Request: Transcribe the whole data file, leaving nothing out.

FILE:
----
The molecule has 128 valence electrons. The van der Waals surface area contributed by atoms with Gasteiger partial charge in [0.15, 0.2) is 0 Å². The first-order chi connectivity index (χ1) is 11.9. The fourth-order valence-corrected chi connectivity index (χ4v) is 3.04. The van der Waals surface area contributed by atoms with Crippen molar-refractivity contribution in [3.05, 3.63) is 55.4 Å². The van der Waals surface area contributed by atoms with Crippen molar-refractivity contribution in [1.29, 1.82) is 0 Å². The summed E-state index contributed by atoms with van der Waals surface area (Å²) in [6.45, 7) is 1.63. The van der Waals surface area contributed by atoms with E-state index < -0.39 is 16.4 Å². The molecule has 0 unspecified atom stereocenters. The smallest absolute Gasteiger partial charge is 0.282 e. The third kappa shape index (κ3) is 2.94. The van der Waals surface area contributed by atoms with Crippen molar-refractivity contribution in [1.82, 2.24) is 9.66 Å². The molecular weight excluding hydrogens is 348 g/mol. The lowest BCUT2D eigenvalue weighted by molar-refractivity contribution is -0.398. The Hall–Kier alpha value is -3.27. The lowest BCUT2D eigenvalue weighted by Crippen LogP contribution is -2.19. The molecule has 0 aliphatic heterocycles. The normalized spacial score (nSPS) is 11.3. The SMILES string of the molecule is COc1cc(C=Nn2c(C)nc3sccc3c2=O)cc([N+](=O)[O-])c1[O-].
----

The molecule has 128 valence electrons. The van der Waals surface area contributed by atoms with Gasteiger partial charge in [0.15, 0.2) is 0 Å². The first-order chi connectivity index (χ1) is 11.9. The fourth-order valence-corrected chi connectivity index (χ4v) is 3.04. The van der Waals surface area contributed by atoms with Crippen molar-refractivity contribution in [3.05, 3.63) is 55.4 Å². The van der Waals surface area contributed by atoms with Crippen molar-refractivity contribution in [1.29, 1.82) is 0 Å². The summed E-state index contributed by atoms with van der Waals surface area (Å²) in [6.45, 7) is 1.63. The van der Waals surface area contributed by atoms with E-state index < -0.39 is 16.4 Å². The molecule has 0 unspecified atom stereocenters. The smallest absolute Gasteiger partial charge is 0.282 e. The third kappa shape index (κ3) is 2.94. The van der Waals surface area contributed by atoms with Crippen molar-refractivity contribution in [1.82, 2.24) is 9.66 Å². The molecular weight excluding hydrogens is 348 g/mol. The lowest BCUT2D eigenvalue weighted by molar-refractivity contribution is -0.398. The Hall–Kier alpha value is -3.27. The lowest BCUT2D eigenvalue weighted by Crippen LogP contribution is -2.19. The molecule has 0 aliphatic heterocycles. The normalized spacial score (nSPS) is 11.3. The SMILES string of the molecule is COc1cc(C=Nn2c(C)nc3sccc3c2=O)cc([N+](=O)[O-])c1[O-].